It’s grown from a tongue in cheek quip to a community of creative, imaginative, enthusiastic participants all around the world.
I think that is its most important feature, actually. The community. We all come from different places, and we are all seeking different things. We are different ages, we speak different languages, we live in different countries, we listen to different music. And yet, we all find a common ground here.
I have heard a couple of times “Steampunk saved my life,” and I can identify and empathize with those people. They tended to be young, often troubled, needing an escape from a reality that left them disconnected with society, injured emotionally and sometimes physically, and in desperate need of a place to belong where they could find the shelter and the help that would allow them to heal. A lot of steampunks are misfits that don’t fit in well with world at large. Too geeky for the geeks, too freaky for the freaks. I know all too well how those people feel, lost and alone in a world that doesn’t understand them. I was one of those lost, after all.
I am the guy sitting by himself in the corner of the bar, quietly drinking a Guinness and doodling in a sketchbook or writing in a notebook, not really talking to
anyone. I am the guy who works behind the scenes in the kitchen, emptying trash, doing dishes, fetching things, fixing things, the stagehand that is making the show
happen, but is invisible to the audience. I have participated at several levels at various Renassaince Festivals for years. And even among these anachronauts, I often didn’t make a connection with many people outside of my own little world. Drinking too much is about the only “normal” thing I do. Overall, and despite dressing as a pirate and hitting people with swords, I am a pretty introverted, private, socially awkward, and very shy person. Many of my attempts at connecting with others have been such abysmal failures that it makes me even more cautious, like a turtle pulling his head into his shell at the shadow of anything looming above him.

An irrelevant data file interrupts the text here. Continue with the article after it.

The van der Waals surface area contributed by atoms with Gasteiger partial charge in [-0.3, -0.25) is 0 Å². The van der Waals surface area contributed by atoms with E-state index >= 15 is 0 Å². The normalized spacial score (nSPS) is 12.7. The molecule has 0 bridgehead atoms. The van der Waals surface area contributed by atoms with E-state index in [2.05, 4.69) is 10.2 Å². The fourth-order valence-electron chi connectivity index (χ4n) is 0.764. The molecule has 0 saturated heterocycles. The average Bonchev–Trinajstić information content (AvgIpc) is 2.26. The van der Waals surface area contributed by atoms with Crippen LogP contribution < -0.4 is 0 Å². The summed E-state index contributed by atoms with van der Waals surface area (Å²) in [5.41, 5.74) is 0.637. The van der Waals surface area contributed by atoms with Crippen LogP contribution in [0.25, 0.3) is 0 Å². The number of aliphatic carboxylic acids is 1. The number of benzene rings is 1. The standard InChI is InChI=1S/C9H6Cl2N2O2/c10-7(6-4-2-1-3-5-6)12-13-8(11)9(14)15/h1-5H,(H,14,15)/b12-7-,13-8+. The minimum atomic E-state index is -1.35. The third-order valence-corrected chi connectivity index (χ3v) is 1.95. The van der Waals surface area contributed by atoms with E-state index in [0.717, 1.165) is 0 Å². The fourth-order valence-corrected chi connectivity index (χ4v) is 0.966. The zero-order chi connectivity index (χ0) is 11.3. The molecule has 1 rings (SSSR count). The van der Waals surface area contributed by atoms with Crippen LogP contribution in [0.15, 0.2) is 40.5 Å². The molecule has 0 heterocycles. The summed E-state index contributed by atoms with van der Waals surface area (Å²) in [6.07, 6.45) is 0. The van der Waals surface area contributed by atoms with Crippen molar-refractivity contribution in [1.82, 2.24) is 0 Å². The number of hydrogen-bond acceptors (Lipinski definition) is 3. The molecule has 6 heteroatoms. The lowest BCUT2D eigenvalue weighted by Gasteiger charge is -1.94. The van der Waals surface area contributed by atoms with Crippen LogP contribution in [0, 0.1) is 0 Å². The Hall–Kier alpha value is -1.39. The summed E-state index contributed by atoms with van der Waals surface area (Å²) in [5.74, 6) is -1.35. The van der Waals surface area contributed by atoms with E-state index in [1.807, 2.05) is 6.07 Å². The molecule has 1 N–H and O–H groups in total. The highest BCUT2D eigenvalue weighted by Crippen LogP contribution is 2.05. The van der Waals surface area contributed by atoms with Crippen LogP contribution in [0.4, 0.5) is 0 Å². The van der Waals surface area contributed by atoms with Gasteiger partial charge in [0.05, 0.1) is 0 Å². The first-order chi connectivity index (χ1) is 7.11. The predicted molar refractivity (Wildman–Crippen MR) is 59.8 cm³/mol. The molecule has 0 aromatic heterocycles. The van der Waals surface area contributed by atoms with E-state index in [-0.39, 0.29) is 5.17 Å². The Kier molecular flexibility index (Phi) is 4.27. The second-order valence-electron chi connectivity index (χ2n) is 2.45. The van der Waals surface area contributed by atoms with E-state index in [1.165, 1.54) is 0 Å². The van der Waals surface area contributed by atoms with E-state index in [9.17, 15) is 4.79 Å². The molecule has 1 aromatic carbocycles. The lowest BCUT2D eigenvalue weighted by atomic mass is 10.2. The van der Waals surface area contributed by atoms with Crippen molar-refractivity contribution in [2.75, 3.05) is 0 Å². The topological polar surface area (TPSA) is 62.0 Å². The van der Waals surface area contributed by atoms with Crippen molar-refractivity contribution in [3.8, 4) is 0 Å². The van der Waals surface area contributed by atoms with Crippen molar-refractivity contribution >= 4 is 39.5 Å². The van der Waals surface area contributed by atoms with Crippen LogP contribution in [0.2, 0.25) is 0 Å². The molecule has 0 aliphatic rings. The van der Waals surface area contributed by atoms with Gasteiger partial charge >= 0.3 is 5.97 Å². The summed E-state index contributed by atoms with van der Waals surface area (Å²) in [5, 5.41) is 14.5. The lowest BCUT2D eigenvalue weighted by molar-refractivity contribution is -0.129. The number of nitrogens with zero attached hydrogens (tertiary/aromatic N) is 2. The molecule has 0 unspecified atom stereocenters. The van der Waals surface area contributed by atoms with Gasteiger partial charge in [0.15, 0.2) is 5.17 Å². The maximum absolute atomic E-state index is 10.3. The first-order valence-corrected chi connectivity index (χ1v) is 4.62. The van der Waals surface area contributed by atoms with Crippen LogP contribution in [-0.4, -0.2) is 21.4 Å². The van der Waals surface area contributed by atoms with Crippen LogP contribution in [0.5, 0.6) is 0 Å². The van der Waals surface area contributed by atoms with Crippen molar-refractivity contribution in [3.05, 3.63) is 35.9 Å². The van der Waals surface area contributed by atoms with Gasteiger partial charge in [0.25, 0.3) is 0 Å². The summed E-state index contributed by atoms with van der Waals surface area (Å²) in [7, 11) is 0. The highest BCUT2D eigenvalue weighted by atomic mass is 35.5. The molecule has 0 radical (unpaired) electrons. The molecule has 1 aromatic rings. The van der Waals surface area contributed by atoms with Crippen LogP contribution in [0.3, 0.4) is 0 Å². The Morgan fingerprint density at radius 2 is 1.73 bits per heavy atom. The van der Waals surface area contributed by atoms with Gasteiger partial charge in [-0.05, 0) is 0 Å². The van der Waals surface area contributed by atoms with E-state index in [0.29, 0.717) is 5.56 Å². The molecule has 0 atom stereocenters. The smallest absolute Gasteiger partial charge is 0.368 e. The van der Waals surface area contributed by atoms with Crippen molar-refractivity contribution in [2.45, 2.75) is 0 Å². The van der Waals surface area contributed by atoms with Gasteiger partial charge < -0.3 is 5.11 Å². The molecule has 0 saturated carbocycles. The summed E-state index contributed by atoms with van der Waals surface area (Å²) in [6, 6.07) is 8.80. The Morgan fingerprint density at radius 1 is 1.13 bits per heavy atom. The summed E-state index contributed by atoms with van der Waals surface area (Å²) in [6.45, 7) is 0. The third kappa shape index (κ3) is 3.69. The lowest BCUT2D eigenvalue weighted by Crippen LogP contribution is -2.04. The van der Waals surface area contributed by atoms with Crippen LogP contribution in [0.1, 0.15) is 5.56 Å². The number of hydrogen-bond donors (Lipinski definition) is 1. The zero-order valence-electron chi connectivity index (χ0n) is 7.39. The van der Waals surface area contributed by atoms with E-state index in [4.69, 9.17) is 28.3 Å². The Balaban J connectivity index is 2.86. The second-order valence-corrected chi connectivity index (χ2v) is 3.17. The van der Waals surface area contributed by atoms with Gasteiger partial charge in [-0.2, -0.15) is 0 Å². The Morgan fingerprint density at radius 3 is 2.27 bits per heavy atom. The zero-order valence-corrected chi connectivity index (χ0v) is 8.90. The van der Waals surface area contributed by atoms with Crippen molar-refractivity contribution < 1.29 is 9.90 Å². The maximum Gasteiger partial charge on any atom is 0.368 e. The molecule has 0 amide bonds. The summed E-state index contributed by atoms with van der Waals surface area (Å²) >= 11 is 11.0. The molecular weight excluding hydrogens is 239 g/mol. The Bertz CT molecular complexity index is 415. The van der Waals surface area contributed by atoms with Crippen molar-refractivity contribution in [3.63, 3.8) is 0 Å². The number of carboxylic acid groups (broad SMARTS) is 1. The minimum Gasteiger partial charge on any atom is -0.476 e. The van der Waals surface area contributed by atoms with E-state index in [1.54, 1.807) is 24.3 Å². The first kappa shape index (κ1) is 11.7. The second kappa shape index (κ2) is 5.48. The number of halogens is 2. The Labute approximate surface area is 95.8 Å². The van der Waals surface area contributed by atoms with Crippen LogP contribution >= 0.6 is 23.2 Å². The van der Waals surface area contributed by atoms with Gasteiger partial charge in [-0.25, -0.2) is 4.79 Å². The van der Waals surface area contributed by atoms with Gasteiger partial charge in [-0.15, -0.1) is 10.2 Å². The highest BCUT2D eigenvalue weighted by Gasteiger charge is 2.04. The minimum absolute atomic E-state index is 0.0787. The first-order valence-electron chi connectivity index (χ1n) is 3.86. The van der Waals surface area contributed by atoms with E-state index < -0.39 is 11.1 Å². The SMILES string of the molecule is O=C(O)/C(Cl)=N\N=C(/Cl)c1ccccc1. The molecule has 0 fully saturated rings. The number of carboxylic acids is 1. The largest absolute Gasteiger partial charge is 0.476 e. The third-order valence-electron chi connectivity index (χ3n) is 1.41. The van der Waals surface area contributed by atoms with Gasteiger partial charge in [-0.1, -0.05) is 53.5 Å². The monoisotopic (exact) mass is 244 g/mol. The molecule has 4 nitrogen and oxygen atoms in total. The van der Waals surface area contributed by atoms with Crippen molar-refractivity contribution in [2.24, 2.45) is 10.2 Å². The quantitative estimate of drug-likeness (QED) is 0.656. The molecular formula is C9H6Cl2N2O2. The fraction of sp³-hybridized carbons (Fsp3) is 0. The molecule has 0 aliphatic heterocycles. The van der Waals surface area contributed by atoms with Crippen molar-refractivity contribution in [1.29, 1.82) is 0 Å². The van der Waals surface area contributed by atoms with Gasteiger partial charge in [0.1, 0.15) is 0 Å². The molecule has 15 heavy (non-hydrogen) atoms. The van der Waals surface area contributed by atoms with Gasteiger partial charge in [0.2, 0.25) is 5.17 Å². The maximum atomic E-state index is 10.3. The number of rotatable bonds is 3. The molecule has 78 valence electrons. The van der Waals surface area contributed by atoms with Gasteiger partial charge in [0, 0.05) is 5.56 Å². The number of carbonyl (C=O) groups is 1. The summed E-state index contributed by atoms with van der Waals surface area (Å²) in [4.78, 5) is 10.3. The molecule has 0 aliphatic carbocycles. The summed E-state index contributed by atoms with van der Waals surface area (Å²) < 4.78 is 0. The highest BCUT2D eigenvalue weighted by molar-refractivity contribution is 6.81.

But, the community of Steampunks changes that, for me, at least. The conventions are a place where I can dress as I please without getting odd looks and whispers behind my back. I can fence and duel, enjoy a beverage, and socialize with people with whom I have more in common then people I meet in daily life, or even among other “geeks and freaks” groups. And in the age of the Internet, there are places that are like vast, on going, virtual conventions that I can go to no matter when or where I am. On web services like Twitter and forums like The Steampunk Empire, I am Syfer Locke, the slightly damaged, but still dashing and dangerous, swashbuckling gunslinging rogue sky pirate. I am accepted. I fit in. That sense of belonging to a society of people is a precious thing that extroverted people often take for granted, but that sense of “What if” that drives steampunk gives us a common ground where we can be accepted for who we are.
Maybe that got a little personal, but steampunk is personal. Steampunk proves the cliche “ask ten people a question and you will get ten answers.”
What is steampunk? It is imagination, it is creation, it is drawing together the things that are different, unusual, maybe a little bit broken, and creating something new. Something that is so much more then just the sum of its parts. Something that changes the world, by changing our minds. It’s a revolution, not a rebellion.
What is steampunk? To quote Roald Dahl, in the words he gave Willy Wonka: “We are the music makers, and we are the dreamers of dreams.”
I am Syfer Locke. I am steampunk.
Kent Gooch, aka Syfer Locke, is a Steampunk writer and artist based in Kansas. His day (or actually night) job is cook in a restaurant, but in his off hours he’s a sword-slinging, hard-drinking Steampunk-loving pirate.